Thumb Drives: Introducing 128 GB USB And High-Speed eSATA

128 GB And USB 2.0: Kingston Data Traveler 200

Kingston just recently released its 128 GB USB 2.0 memory stick, the Data Traveler 200. While it won’t be available on store shelves due to its hefty $500+ price tag, it is notable as the first ultra-portable USB thumb drive to reach this impressive capacity point—for that reason, we decided to include the device in this roundup.

Kingston offers government- and enterprise-class USB thumb drives, which come with built-in encryption hardware. The 128 GB device is a member of the consumer Data Traveler family, which today consists of as many as 12 models. Only the Data Traveler models 150 and 200 offer 64 GB or higher capacities.

The manufacturer specifies 20 MB/s read throughput and 10 MB/s write throughput, which is above average, but certainly not groundbreaking. These figures mean it will take roughly 90 minutes to entirely fill the Data Traveler 200 with data. We measured 24.6-28.4 MB/s read throughput and between 13.9 and 16.9 MB/s for writes, suggesting that Kingston is being fairly conservative with its specifications when it comes to performance. However, it is the slowest product in our I/O benchmarks, as the other drives deliver two to three times better I/O performance. Still this is not a big issue, as this unit was mainly meant to store lots of data.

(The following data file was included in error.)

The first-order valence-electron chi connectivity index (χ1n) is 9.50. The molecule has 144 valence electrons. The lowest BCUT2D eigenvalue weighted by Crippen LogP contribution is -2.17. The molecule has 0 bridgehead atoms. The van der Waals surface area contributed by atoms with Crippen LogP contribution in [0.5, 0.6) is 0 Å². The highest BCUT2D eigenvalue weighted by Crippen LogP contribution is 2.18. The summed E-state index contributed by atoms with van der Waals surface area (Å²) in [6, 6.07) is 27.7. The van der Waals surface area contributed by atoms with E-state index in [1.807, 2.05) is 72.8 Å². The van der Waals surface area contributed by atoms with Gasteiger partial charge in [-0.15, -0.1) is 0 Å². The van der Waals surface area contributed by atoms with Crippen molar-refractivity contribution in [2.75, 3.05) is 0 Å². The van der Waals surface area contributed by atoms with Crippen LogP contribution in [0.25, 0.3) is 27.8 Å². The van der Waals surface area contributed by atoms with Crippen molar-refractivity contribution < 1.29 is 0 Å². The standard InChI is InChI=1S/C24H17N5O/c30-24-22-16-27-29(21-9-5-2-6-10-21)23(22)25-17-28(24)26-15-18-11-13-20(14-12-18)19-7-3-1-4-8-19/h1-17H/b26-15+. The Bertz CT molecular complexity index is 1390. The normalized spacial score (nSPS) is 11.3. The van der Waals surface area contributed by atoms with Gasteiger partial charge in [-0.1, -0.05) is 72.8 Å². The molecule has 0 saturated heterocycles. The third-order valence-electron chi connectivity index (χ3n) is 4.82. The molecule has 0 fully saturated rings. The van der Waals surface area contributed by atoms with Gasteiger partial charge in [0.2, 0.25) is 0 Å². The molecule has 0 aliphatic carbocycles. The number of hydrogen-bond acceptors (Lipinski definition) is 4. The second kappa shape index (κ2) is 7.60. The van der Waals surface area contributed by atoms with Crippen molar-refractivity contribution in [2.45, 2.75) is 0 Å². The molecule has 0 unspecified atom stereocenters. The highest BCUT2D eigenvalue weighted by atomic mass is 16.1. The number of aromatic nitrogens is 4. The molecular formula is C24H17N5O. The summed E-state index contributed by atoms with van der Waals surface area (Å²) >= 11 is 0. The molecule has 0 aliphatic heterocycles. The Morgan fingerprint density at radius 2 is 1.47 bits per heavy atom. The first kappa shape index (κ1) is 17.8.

This thumb drive doesn’t come with a regular cap to protect the USB connector, instead sliding the front part of the plastic case over the connector.

PasswordTraveler Software

The PasswordTraveler utility is a software-based encryption tool that allows you to create a protected partition on the thumb drive. The so-called “privacy zone” can be as small as you want and as large as the entire capacity of the Data Traveler 200. However, you cannot access the public and the protected partition at the same time.

 The capacity of the Data Traveler 200 varies, depending on whether or not you are logged in to access the protected “Privacy Zone.”

Logged in, you’ll see the capacity as defined for the privacy zone.

Once you log out you’ll be able to access the public segment of the device.